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What's a reasonable monthly payment for a 280z lease for 10k miles / year for 2 years?

  • under 100

    Votes: 0 0.0%
  • 100-150

    Votes: 0 0.0%
  • 200-250

    Votes: 0 0.0%
  • 250-300

    Votes: 0 0.0%
  • 300-350

    Votes: 0 0.0%
  • Over 350

    Votes: 0 0.0%

  • Total voters

Johnny boy

Platinum Contributor
Speedway Pass
May 9, 2017
Washington State
New cars depreciate incredibly fast. Even the best depreciation rates can be 30-40% over the first few years for a new car. It doesn't make sense to invest in a depreciating asset. Whether it's as the borrower, or the lender. It's expensive for both of them.

Instead, it makes sense to invest in a appreciating asset or at least something better than losing 30-40% of it's value.

Do new cars appreciate or maintain value? No.

Do slightly used cars appreciate or maintain value? Not really.

Do classic cars appreciate or maintain value? Yes.

The bulk of a lease payment goes towards the depreciation of the vehicle over the period of time you're signed up for. The new car is worth 30k, it'll be worth 20k in 3 years (could be even worse), so you need to pay 277 a month plus finance charges, taxes, etc. It leaves a tiny profit for the lender, and you pay through the nose for it.

A 1965-68 ford mustang in great condition should be worth around 20k. In 3 years, it should be worth only a little less with the additional miles and some slight wear. Let's be pessimistic and say 16k. The "depreciation" in this pessimistic scenario over 3 years is $111 a month. Let's slap some excessive financing charges on it...

Do you know anyone who would drive a great condition classic mustang for $200 a month? I know many guys newly enlisted in the army and I guessing every single one of them.

I used to sell cars and I've met plenty of people who wanted to be cool on a budget. I think this knocks it out of the park. I personally would love the idea of paying a few hundred bucks a month and driving a cool classic car for the length of a lease. Something like this.
Screenshot (13).png
Or this.
Screenshot (14).png

I own a 77 datsun 280z. I could put a little work into it to make it mint, advertise it as a lease for a monthly payment that would net me a decent paycheck each month, put together a bulletproof contract that covers mileage and condition, tamper proof the odometer, install a remote tracker in the frame of the car, and see how it goes. I would have a long chat with a few finance managers I know at a couple of dealerships to learn about the legal part of a car deal and the paperwork needed to have a good lease contract. I originally paid 5k for the car. I've been offered 10k+ many many times in the course of just a couple years of that car rising in value. The business of leasing out classic cars could be very profitable with picking the right cars to buy. If I had bought the car, spent a little to make it perfect, and leased it out to someone else for a reasonable payment, I would have made a good chunk of change. Here she is.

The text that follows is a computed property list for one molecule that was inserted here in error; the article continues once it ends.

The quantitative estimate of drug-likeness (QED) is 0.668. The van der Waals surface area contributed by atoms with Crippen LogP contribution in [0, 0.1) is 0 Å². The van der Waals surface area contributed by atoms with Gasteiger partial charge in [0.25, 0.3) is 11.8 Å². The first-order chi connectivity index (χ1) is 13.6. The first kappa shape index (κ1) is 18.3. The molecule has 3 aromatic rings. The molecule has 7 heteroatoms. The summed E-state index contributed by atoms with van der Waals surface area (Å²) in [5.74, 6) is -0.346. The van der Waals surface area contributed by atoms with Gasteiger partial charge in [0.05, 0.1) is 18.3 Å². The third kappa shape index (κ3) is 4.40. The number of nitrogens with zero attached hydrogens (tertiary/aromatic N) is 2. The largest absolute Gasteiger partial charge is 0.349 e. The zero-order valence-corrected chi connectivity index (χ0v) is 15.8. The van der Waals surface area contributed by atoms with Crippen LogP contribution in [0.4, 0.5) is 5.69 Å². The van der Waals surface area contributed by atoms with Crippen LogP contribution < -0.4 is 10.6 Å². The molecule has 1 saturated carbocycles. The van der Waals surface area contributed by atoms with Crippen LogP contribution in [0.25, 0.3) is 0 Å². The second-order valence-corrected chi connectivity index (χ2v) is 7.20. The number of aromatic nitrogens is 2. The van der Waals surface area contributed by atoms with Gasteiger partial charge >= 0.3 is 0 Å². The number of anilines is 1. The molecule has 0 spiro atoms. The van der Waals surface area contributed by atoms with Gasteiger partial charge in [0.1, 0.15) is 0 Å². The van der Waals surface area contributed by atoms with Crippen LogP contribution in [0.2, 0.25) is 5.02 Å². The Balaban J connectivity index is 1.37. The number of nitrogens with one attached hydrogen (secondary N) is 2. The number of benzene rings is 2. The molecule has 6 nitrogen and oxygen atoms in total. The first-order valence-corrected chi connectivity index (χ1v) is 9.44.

People want to lease cars that don't depreciate, but they can only choose from new cars, which depreciate the most??? Just jack up the money factor, show someone the pretty classic car and the low payment and watch them salivate for the privilege of paying you almost pure interest payments plus any appreciation that could happen to the car. Let's say that mustang goes up in value to 23k. You just made 3k plus the payments made ($200x36=$7,200). You just made a profit of over 10k on a 20k vehicle as passive income, assuming you wrote into the agreement that they would return the car to you at the end of the lease and wouldn't gain or lose money based on the residual value of the car.

You could do this with any car. Think of an older car that you'd want to drive. Maybe it's an american muscle car. Maybe it's a supra or a skyline. Maybe it's an old ford pickup in mint condition. Now imagine enjoying it for 2 years and paying less than a mediocre new car lease for it.


If you want to do this but have no money, just pitch it to someone with a car they would feel comfortable trying this with, or somebody with money who would like to get a good return on their investment. It's like owning rental properties except you're playing with $20,000 assets and not $200,000 assets and I don't know of any rental homes that could give you a comparable rate of return.

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